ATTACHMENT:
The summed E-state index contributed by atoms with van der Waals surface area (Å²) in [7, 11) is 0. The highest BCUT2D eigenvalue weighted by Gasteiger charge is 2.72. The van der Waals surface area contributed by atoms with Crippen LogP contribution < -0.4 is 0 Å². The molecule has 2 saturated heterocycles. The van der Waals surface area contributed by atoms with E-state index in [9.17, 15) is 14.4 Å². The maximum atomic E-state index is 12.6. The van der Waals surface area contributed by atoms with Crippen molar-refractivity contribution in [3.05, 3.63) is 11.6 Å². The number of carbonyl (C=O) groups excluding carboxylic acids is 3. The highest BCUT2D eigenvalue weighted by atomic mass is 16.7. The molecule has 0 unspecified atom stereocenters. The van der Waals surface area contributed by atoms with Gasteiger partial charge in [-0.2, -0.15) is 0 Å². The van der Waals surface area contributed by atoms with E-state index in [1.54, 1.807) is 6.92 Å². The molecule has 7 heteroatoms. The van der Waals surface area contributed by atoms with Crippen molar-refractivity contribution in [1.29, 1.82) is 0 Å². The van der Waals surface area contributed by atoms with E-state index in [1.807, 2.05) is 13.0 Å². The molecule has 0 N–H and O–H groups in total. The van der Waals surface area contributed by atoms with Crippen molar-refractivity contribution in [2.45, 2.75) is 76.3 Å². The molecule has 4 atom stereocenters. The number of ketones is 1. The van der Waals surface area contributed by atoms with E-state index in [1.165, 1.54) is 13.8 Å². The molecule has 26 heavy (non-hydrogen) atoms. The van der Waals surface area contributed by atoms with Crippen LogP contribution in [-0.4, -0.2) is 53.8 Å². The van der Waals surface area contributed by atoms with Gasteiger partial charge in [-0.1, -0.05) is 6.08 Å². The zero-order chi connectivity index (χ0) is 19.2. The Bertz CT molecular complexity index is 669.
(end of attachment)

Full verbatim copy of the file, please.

The summed E-state index contributed by atoms with van der Waals surface area (Å²) in [7, 11) is 0. The highest BCUT2D eigenvalue weighted by Gasteiger charge is 2.72. The van der Waals surface area contributed by atoms with Crippen LogP contribution < -0.4 is 0 Å². The molecule has 2 saturated heterocycles. The van der Waals surface area contributed by atoms with E-state index in [9.17, 15) is 14.4 Å². The maximum atomic E-state index is 12.6. The van der Waals surface area contributed by atoms with Crippen molar-refractivity contribution in [3.05, 3.63) is 11.6 Å². The number of carbonyl (C=O) groups excluding carboxylic acids is 3. The highest BCUT2D eigenvalue weighted by atomic mass is 16.7. The molecule has 0 unspecified atom stereocenters. The van der Waals surface area contributed by atoms with Gasteiger partial charge in [-0.2, -0.15) is 0 Å². The van der Waals surface area contributed by atoms with E-state index in [1.54, 1.807) is 6.92 Å². The molecule has 7 heteroatoms. The van der Waals surface area contributed by atoms with Crippen molar-refractivity contribution in [1.29, 1.82) is 0 Å². The van der Waals surface area contributed by atoms with E-state index in [1.807, 2.05) is 13.0 Å². The molecule has 0 N–H and O–H groups in total. The van der Waals surface area contributed by atoms with Crippen molar-refractivity contribution in [2.45, 2.75) is 76.3 Å². The molecule has 4 atom stereocenters. The number of ketones is 1. The van der Waals surface area contributed by atoms with E-state index in [1.165, 1.54) is 13.8 Å². The molecule has 26 heavy (non-hydrogen) atoms. The van der Waals surface area contributed by atoms with Crippen LogP contribution in [-0.4, -0.2) is 53.8 Å². The van der Waals surface area contributed by atoms with Gasteiger partial charge in [-0.1, -0.05) is 6.08 Å². The zero-order chi connectivity index (χ0) is 19.2. The Bertz CT molecular complexity index is 669.